The first book in the semester of Plot will be James Scott Bell’s Plot & Structure. With a name like that, how could you go wrong? Not his, although it does reminds me of one of my favorite professors in college, Susan Bell . . . nevertheless, just for bibliography’s sake, I found this book on Jane Friedman’s website, a treasure trove for writers, here. You’ll notice, by the way, the author guru’s site looks curiously similar to mine (I borrowed it . . .). No guilt though, I bought her book two years ago, and have been a fan of her ever since. So consider it honoring.
Anyway, having secured a copy of what promises to be a great training on puh-lot . . . I blaze through chapter one . . . a little silly, a little light, almost too casual of a read . . . but he is so real when comparing lit fiction to commercial fiction . . . and cites some amazing authors’ ideas on craft, not to mention gives some quick and dirty tips on craft (pause while writing, even if you are inventing as you go, in order to imagine multiple/alternative next scenes; because our mind tends to go with unoriginal next scenes while improvising) . . . for that I tip my hat to the man. Shake his hand. Then complete his exercise one below.
Set aside ten minutes of undisturbed time to write a freeform on the following: “When readers read my novels, I want them to feel ___ at the end. That’s because, to me, novels are ___.” Write from the gut, quickly. When you’re done, analyze your mini-essay. (I’ll consider this analyzing as my editing, since it’s going public, hah.) Does it tell you what kind of plotter you might be? Are you suspicious of plot? Are you more concerned with “gossamer wings” of literary style? (That’s like dragonfly wings; and ouch, yes . . . that is I.) If so, then consider how your writing might double in strength if you learned some plotting craft. (Yes, sir, that is why I’m here.)
When readers read my novels, I want them to feel ecstasy at the end. That’s because, to me, novels are journey’s into the mind of another individual, a time-capsule, and an attempt at a deep, intimate, human connection — all in one. I love novels, and I love the idea of novels. You can do anything with novels. Hence the name, novel: it must be new.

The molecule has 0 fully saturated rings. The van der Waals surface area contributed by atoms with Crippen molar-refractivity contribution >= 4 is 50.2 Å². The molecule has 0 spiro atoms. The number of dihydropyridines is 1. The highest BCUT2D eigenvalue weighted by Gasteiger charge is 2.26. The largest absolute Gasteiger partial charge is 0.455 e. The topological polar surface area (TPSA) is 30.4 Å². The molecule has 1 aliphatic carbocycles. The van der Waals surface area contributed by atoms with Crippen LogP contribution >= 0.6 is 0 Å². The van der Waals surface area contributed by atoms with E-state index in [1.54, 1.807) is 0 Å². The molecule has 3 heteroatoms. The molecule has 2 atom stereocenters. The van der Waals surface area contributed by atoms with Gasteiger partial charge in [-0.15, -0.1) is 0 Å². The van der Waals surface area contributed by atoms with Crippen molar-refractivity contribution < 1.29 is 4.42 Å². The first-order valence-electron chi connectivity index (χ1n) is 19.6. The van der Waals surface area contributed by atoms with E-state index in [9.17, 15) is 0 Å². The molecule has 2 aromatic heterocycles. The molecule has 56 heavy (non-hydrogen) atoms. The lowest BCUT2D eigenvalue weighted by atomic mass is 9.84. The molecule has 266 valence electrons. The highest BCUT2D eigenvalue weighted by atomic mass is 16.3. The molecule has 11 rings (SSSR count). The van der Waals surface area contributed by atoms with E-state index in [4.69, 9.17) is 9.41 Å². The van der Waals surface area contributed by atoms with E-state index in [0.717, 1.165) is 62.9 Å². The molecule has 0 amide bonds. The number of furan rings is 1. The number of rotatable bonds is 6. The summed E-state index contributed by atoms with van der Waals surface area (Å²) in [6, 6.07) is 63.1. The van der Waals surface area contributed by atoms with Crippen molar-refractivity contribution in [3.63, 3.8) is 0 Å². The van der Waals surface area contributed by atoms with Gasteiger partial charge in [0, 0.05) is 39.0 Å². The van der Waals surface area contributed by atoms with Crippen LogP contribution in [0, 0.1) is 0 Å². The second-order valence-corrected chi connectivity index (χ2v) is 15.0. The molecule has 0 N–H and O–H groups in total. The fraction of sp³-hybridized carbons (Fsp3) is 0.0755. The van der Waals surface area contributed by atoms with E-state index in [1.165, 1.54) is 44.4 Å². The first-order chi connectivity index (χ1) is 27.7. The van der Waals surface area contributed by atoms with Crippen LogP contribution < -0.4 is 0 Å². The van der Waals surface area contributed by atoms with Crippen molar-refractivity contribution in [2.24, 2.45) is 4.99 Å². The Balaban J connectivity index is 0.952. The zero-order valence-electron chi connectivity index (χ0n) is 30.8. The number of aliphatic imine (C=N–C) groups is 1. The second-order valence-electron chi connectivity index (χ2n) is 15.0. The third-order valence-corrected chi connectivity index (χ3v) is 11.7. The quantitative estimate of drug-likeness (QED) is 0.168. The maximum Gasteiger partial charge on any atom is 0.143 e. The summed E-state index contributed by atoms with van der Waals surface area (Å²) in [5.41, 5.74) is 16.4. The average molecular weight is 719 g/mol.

The novel is just the freedom of human expression in words. You can churn out a detective story in a novel, or spend ten years spinning yarns of portmanteaus in a novel. You can tell the story of a man who desperately wants to marry the woman he loves in a novel, or you could fanfic a sequel where the woman turns out to be a vampire who only agreed to marriage so she could suck his life force and live another 200 years in a novel.
And yet, despite the freedom, I’ve reach a point in my life where I need a little structure. I feel like I’ve been building houses starting with their exterior first, language. Language is what I love. Language is what I do. But what if I want to invite guests into my house? I am tired of ceiling dust falling into their tea cups. It sucks when the door falls flat on their face. I’ve been after the wrong things, it seems, like falling in love with someone for their body alone, as opposed to “what they want” / “where they do about it” / “why do I care” which are the questions of plot, as well as the soul.
When I put a book down, especially one that I love, I don’t remember the words that well. I remember the scenes. I remember the order of events. The drama. Blast you, plot!! Plot is the plot of land my next house will go on. Plot is the space designated for the characters I love. Plot will be the first consideration — at least for now, while plot has its magic spell on me, a grip on my throat, a hand at my hand. I really want to get this ingredient right, yo. I really want to improve.
In the future, let it all burn. Let the thoughts scatter like butterfly wings torn off their owners . . . where there had to have to have been an original creature to begin with . . . yikes, or better yet, let the creature live. Let other’s admire it.
As a PS, in the final minute of this, let me just say, that bit about the bug was gross, but totally spontaneous. As in, my greatest resistance in my life against plot up until now has been the fear that I would lose those random sparks of creativity in following a formula. But . . . I take a deep breath and journey forward, in to your mind, the reader. Even the wildest jazz musician benefits from practicing his scales — all his scales — hell, that’s why we call them “his” scales, after he masters them, owns them, uses or doesn’t use them at will.
So, yes, that’s my wish.